The Regional Rail Reorganization Act of 1973 provides for various bene
fits to protected employees adversely affected in the establishment of the
Midwest and Northeast rail system provided by that Act.
The payment of all allowances, expenses, and costs provided protected em
ployees will be made by specified organizations under that Act.
cation to the Railroad Retirement Board these organizations will be reimbursed
for amounts paid to protected employees.
A general fund appropriation request
of $25,000,000 for 1979 is being made to cover estimated benefit payments in
The amount includes $75,000 for administrative expenses incurred by the
Board to carry out its responsibilities under the law.
Limitation on Salaries and Expenses - 1979
The amounts requested under this appropriation account title represent a
limitation on the use of trust fund monies for the administrative expenses of
the railroad retirement system. Repeated amendments to the basic Acts present
a continuing problem in attempting to keep abreast of workloads.
ments were culminated by the passage of Public Law 93-445, the Railroad Re
tirement Act of 1974, effective January 1, 1975, which completely restructured
the railroad retirement system.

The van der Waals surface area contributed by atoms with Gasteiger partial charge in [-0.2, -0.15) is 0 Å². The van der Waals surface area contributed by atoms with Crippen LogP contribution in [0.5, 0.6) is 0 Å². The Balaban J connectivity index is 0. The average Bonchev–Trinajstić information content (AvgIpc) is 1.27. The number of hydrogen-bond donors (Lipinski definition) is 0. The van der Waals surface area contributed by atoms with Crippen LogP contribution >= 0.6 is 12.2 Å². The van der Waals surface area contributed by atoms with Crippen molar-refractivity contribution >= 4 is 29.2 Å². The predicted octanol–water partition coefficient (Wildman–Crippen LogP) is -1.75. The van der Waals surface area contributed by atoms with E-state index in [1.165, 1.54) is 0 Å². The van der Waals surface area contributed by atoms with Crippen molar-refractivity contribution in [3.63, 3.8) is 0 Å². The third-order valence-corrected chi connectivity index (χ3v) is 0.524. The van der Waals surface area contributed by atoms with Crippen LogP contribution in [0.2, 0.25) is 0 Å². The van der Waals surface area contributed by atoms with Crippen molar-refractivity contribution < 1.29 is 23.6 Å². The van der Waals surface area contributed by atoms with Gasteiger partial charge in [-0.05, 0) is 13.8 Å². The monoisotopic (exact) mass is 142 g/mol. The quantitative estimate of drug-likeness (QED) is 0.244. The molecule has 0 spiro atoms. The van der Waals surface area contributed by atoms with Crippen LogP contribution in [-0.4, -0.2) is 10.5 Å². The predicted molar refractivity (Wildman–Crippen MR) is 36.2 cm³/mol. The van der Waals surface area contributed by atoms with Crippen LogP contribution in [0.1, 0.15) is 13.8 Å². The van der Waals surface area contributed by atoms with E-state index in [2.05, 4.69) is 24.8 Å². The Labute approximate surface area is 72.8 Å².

For fiscal year 1978, the regular limitation on salaries and expenses 18
$33,282,000, which is the amount approved by the House and Senate.
now pending a Pay Act supplemental of $1,590,000 for 1978, which would raise
the 1978 limitation to $34,872,000. The 1978 regular limitation included
$1,100,000 in increased rental costs in the event the Board's headquarters was
moved to new quarters.
That move did not take place thus far in 1978, but we
are now negotiating with GSA to resolve our space problem.
With the remaining funds, we expect to continue to service the monthly
benefit roll of 1,030,000 beneficiaries; process 225,000 new applications for
benefits and pay benefits amounting to 4 billion dollars.
For fiscal year 1979, the budget request contains $34, 317,000 as the
Limitation on Salaries and Expenses.
In fiscal year 1979, we will attempt to
clear up the backlogs created by Social Security Amendments of 1977 and
Supreme Court decisions that carried over from 1978, service the monthly ben
efit roll of 1,030,000 beneficiaries, process 171,000 new applications for
benefits and pay benefits amounting to 4.2 billion dollars.